She's Not There Kindle Edition
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|Length: 384 pages||Word Wise: Enabled||Enhanced Typesetting: Enabled|
|Page Flip: Enabled||
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"Taut, tense, and twisty—this turn-the-pages-as-fast-as-you can thriller is relentlessly suspenseful. A mysterious ballerina, a nefarious businessman, and a killer on the loose—but who's really in danger? P.J. Parrish weaves a spellbinding story, with a surprise around every corner!” —Hank Phillippi Ryan, Agatha, Anthony, and Mary Higgins Clark–award winning author of Truth Be Told
“Parrish…delivers a tension-filled plot rich in characterizations. Twists and turns keep the reader off-kilter.” —Miami Herald
“A sequel is required.” —South Florida Sun Sentinel
“Don’t skip over this book…chock full of fun actions and twists, this novel is the epitome of a perfect summer read.” —Chic.toronto
About the Author
P.J. Parrish is the pen name of sisters Kristy Montee and Kelly Nichols, New York Times and USA Today bestselling authors who have written several novels together. Their books include Dark of the Moon, Dead of Winter, Paint It Black, Island of Bones, A Killing Rain, An Unquiet Grave, Thicker Than Water, A Thousand Bones, South of Hell, The Little Death, and Heart of Ice. They have earned eleven major crime fiction awards, including the Shamus Award, International Thriller Award, and the Anthony Award, as well as an Edgar Award nomination. Before joining forces as mystery authors, Kristy worked as a newspaper editor and dance critic, while Kelly was a blackjack dealer and human resources specialist in the casino industry. Their stories have appeared in numerous anthologies, including Detroit Noir and Ellery Queen’s Mystery Magazine. They reside in Fort Lauderdale, Florida, and Traverse City, Michigan, respectively.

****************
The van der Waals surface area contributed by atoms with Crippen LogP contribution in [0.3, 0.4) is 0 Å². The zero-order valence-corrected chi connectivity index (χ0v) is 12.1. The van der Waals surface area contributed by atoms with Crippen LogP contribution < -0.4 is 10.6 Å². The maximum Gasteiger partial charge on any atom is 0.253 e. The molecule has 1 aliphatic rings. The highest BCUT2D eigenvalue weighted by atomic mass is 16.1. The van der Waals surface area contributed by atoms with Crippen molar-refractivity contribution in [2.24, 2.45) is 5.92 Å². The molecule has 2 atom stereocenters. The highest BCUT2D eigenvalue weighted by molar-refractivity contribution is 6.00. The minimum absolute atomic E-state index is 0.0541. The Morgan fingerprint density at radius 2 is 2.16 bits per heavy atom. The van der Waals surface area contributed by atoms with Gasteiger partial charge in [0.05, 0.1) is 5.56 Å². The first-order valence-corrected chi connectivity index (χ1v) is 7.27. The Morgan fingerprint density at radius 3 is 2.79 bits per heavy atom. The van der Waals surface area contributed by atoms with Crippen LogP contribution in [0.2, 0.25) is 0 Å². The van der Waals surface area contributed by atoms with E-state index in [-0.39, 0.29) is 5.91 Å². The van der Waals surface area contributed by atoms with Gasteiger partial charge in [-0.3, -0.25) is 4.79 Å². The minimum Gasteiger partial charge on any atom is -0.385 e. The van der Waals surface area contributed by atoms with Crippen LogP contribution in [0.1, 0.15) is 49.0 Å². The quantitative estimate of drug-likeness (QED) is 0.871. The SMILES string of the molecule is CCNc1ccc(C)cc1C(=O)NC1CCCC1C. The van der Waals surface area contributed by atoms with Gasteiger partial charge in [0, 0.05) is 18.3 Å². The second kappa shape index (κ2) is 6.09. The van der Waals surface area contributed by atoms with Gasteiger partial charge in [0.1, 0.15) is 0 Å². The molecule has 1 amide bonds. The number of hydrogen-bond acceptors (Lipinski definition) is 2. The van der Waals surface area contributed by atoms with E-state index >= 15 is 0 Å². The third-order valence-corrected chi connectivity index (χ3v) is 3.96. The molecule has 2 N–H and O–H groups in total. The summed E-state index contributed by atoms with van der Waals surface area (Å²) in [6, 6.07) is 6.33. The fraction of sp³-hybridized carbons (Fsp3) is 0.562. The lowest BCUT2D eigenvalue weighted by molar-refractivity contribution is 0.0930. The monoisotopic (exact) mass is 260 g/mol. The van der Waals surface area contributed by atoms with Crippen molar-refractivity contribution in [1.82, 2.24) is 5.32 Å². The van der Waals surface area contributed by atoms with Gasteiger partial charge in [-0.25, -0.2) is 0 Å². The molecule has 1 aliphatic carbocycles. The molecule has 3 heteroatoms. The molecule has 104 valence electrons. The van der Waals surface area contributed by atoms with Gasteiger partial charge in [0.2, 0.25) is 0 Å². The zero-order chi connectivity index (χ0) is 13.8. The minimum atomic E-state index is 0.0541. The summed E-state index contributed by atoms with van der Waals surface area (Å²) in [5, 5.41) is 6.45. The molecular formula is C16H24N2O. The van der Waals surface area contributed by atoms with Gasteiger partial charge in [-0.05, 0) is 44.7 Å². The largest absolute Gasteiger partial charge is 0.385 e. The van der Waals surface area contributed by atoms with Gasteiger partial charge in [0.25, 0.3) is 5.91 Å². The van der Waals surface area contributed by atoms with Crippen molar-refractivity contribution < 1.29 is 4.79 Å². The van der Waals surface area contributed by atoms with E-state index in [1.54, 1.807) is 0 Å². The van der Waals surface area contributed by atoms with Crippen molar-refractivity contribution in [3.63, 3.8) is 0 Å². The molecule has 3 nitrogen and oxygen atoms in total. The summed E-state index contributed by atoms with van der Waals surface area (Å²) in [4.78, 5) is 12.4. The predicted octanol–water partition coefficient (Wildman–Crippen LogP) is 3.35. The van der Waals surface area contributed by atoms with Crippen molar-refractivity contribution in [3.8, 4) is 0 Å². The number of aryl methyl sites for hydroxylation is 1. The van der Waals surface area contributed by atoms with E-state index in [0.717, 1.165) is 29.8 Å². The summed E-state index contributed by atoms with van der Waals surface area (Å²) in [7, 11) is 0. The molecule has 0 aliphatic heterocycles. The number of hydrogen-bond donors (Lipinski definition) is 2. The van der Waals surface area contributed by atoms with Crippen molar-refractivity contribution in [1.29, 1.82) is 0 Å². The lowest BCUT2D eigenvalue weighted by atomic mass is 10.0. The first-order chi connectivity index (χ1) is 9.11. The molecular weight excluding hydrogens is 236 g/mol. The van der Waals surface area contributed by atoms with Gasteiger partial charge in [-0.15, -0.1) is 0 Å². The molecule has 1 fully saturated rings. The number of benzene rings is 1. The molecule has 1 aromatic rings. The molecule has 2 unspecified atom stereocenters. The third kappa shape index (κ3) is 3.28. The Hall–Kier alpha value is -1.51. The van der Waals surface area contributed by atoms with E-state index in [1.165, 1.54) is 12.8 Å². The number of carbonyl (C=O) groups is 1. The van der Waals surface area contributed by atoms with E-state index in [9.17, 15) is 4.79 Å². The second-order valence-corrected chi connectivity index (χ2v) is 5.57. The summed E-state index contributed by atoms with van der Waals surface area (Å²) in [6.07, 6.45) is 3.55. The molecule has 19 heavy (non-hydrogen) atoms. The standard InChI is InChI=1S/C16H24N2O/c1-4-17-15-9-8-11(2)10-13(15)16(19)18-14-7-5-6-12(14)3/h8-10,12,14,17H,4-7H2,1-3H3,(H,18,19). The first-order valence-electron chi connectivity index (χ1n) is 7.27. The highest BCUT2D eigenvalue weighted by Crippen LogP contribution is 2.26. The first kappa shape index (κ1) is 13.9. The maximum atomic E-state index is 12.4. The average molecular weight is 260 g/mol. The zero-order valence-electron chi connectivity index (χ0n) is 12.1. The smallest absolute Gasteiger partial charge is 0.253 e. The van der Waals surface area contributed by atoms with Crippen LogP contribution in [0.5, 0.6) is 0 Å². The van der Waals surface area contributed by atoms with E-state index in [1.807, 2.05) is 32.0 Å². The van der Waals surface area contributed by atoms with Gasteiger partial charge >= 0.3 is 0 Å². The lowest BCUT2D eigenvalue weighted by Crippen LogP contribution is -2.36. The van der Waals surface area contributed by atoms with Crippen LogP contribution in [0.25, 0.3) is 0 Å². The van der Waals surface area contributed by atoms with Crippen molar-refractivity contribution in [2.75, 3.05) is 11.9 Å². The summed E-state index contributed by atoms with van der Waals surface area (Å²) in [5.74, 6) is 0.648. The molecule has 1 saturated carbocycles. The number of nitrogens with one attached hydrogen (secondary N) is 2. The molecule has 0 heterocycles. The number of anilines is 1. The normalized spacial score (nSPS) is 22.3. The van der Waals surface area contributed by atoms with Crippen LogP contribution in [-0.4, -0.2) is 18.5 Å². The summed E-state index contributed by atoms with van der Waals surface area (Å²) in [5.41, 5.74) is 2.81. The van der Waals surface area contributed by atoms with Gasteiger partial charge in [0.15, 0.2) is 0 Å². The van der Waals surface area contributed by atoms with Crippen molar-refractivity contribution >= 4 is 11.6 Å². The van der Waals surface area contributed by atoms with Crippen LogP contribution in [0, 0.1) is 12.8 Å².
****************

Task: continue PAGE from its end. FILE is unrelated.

- File Size : 2033 KB
- Print Length : 384 pages
- Publisher : Thomas & Mercer (September 8, 2015)
- Word Wise : Enabled
- Publication Date : September 8, 2015
- ASIN : B00U0N5GDI
- Language: : English
- Enhanced Typesetting : Enabled
- Text-to-Speech : Enabled
- X-Ray : Enabled
- Screen Reader : Supported
- Lending : Not Enabled
- Best Sellers Rank: #286,599 in Kindle Store (See Top 100 in Kindle Store)
- Customer Reviews:
Top reviews from the United States
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She’s Not There follows Amelia as she tries to remember her past, including what put her in the hospital and why she’s so scared of her husband. As pieces slowly come back, she uncovers secrets that could put her life in danger.
I really liked the premise of this book, however I found myself a little frustrated while reading it. I think I’m starting to realize that amnesia/memory loss books aren’t my favorite. I often find myself getting annoyed because there are so any unanswered questions until the last 10% or so of the book. Being so much in the dark is too frustrating for me. I imagine we’re supposed to be feeling what the main character is feeling – the sense of loss, confusion, and uncertianty of who to trust, but I just can’t get myself to enjoy them the way I should be.
She’s Not There was told through three perspectives – through Amelia’s as she tries to uncover her memories, through her husband Alex, and through Clay, a private investigator hired by Alex in an attempt to find Amelia after she runs off.